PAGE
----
It is possible to see some cloudiness in your aquarium during setup, but it should clear up a couple of days after you’ve completed the cycling process. Being sure to cycle your aquarium can aid in the process of preventing unsavory cloudiness. 

Do Water Changes Appropriately

Water changes are important because they help you take some of that dirty water out of the tank to replace it with clean water. It’s not recommended you use tap water, but if you have to, be sure to put it through a water filter and use a water conditioner before adding it to a tank. 

Additionally, you want to only change about 25% of the water at a time and try to pour water in when it’s around the same temperature as the aquarium water. This will help avoid as much shock to your fish as possible when introducing new water. 

Choose The Right Substrate 

The substrate can be one of the most common causes of cloudy water. While it’s not meant to cloud up your water, some types of substrate do not contain the epoxy coating to avoid making your water appear dull. If you choose a substrate with no epoxy coating, be sure you rinse it thoroughly before placing it into your aquarium. 

Learn About Aquatic Accessories And Plants

It’s important to do some quick research or ask questions before adding accessories, toys, and plants to your aquarium. Not only do you need to know if your choices are right for the type of fish you want, but you need to know if you have to anchor something or rinse it so it doesn’t distort the water.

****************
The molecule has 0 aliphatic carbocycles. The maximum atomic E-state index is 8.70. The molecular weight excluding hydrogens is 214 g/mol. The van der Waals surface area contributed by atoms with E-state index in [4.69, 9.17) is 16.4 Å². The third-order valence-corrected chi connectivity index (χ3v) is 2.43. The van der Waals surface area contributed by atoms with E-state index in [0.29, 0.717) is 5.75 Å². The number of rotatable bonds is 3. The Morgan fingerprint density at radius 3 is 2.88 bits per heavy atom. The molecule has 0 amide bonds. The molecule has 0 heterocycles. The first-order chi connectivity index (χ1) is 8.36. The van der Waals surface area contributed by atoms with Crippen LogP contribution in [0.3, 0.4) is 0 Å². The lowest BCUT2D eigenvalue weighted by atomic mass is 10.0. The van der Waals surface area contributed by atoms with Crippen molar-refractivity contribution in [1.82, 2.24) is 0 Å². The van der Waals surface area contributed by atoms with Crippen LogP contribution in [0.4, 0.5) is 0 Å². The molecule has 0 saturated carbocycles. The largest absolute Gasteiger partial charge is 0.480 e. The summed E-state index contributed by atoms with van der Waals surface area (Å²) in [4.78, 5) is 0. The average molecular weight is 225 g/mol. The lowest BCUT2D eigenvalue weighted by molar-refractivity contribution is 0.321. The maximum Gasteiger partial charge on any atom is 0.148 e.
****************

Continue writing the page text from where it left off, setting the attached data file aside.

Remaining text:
Don’t Overcrowd Your Aquarium 

Having too many fish in your aquarium could lead to an increase in the amount of waste in the aquarium, tons of food crumbs, and potential stress for your fish. This can contribute to cloudy water due to unsanitary conditions. 

Do Not Overfeed Your Fish 

Overfeeding doesn’t automatically mean your fish will eat too much, though it’s likely that they will depend on the type of fish you have. However, what will happen is that there’ll be too much food waste and excrement in the fish tank, and the positive bacteria within the water won’t be able to break that down and get rid of it quickly enough. 

It can be difficult to avoid overfeeding fish, as instructions for feeding provided on packaging can be misleading. Instead, it’s best to learn the specific eating habits of your fish based on breed and observable behavior, so you can feed them the appropriate amounts, reducing food waste. 

Frequently Asked Questions

Keeping your aquarium water clear and clean is often a priority for many aquarium owners, but the biggest priority is doing so in a way that is safe for the health of your fish. 

Can I Add Water Conditioner While The Fish Are In The Tank?